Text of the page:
David Skinner is editor of HUMANITIES.
In this issue we take in the legacies of two celebrated Americans, whose love of country was profoundly qualified. Robert E.
On the "commons" of intellectual property.
How is it that our culture has studied and written and published large libraries’ worth of new books on the Civil War, and yet reading Drew Gilpin Faust, this year’s Jefferson Lecturer, is like discov
Louisiana marks ten successful years of a literacy program.
In this issue, we honor the 2010 Humanities Medalists.
Many of us will contemplate the Civil War during the sesquicentennial, and Randall Fuller inaugurates the proceedings with a study of how the war changed the poetry of Walt Whitman.
Here’s a scary thought on the eve of the Civil War sesquicentennial: In the 1860 election, Abraham Lincoln was utterly beatable.
The rise of America's culture of print.
The great fear of those in the business of promoting the humanities is that people will realize we have nothing new to say.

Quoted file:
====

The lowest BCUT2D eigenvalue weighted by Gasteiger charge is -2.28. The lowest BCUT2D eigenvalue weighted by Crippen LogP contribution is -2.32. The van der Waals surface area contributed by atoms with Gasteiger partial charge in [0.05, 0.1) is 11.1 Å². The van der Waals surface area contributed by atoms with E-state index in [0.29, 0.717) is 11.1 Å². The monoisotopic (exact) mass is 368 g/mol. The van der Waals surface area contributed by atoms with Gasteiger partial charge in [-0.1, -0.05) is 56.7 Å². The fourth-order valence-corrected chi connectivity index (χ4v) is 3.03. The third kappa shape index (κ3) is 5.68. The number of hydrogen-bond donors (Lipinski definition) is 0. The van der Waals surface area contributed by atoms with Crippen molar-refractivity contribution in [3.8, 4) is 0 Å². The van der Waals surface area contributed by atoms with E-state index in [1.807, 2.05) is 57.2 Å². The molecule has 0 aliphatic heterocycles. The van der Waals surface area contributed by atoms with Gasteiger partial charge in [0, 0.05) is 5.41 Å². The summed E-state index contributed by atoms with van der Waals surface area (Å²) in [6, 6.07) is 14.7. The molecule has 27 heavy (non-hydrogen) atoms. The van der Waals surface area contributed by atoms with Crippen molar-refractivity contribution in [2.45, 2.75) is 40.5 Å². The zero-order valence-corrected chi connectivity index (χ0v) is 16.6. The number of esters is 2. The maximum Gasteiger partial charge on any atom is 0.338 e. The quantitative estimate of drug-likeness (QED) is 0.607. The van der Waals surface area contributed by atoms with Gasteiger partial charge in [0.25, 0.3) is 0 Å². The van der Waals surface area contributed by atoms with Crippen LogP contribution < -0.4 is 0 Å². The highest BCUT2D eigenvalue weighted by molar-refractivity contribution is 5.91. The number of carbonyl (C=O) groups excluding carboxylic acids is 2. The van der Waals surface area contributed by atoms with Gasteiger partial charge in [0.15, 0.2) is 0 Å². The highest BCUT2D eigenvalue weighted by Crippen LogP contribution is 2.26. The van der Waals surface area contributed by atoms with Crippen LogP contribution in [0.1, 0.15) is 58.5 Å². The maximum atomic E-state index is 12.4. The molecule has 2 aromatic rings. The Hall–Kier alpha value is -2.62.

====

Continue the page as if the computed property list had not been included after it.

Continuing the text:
West Virginians battled over their school books in 1974.
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Humboldt in the New World
Journeying through South America, Alexander von Humboldt sought nothing less than "the unity of nature."
By Anna Maria Gillis
Done with Tolstoy
Famed translators Pevear and Volokhonsky reach another milestone.
By Kevin Mahnken
A Workingman's Poet
Frankness and plain speaking made Carl Sandburg a celebrity.
By Danny Heitman
The Blue Humanities
In studying the sea, we are returning to our beginnings.
By John R. Gillis
Ralph Waldo Emerson
What accounts for Emerson's endurance as a writer?
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